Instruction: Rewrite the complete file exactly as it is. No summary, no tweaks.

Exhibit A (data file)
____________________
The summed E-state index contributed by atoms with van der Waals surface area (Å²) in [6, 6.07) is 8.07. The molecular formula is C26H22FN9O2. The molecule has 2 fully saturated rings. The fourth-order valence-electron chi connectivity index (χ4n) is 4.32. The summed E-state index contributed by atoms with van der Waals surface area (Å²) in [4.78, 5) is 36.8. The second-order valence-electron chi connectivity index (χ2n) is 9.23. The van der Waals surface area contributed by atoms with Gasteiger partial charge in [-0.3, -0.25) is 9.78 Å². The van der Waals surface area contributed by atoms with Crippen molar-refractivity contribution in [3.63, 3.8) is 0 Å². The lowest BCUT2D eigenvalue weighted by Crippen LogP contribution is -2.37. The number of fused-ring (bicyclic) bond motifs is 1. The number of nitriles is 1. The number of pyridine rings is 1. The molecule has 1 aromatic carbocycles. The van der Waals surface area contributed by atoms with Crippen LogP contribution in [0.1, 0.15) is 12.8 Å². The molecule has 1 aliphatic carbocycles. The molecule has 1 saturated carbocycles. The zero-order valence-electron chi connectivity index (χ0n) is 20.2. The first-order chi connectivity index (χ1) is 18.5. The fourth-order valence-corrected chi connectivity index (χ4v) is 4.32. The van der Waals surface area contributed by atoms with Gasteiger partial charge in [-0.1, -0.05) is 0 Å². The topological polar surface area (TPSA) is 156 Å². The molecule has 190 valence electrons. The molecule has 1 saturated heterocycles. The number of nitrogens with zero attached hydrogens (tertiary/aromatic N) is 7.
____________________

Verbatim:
The summed E-state index contributed by atoms with van der Waals surface area (Å²) in [6, 6.07) is 8.07. The molecular formula is C26H22FN9O2. The molecule has 2 fully saturated rings. The fourth-order valence-electron chi connectivity index (χ4n) is 4.32. The summed E-state index contributed by atoms with van der Waals surface area (Å²) in [4.78, 5) is 36.8. The second-order valence-electron chi connectivity index (χ2n) is 9.23. The van der Waals surface area contributed by atoms with Gasteiger partial charge in [-0.3, -0.25) is 9.78 Å². The van der Waals surface area contributed by atoms with Crippen molar-refractivity contribution in [3.63, 3.8) is 0 Å². The lowest BCUT2D eigenvalue weighted by Crippen LogP contribution is -2.37. The number of fused-ring (bicyclic) bond motifs is 1. The number of nitriles is 1. The number of pyridine rings is 1. The molecule has 1 aromatic carbocycles. The van der Waals surface area contributed by atoms with Crippen LogP contribution in [0.1, 0.15) is 12.8 Å². The molecule has 1 aliphatic carbocycles. The molecule has 1 saturated carbocycles. The zero-order valence-electron chi connectivity index (χ0n) is 20.2. The first-order chi connectivity index (χ1) is 18.5. The fourth-order valence-corrected chi connectivity index (χ4v) is 4.32. The van der Waals surface area contributed by atoms with Gasteiger partial charge in [-0.1, -0.05) is 0 Å². The topological polar surface area (TPSA) is 156 Å². The molecule has 190 valence electrons. The molecule has 1 saturated heterocycles. The number of nitrogens with zero attached hydrogens (tertiary/aromatic N) is 7.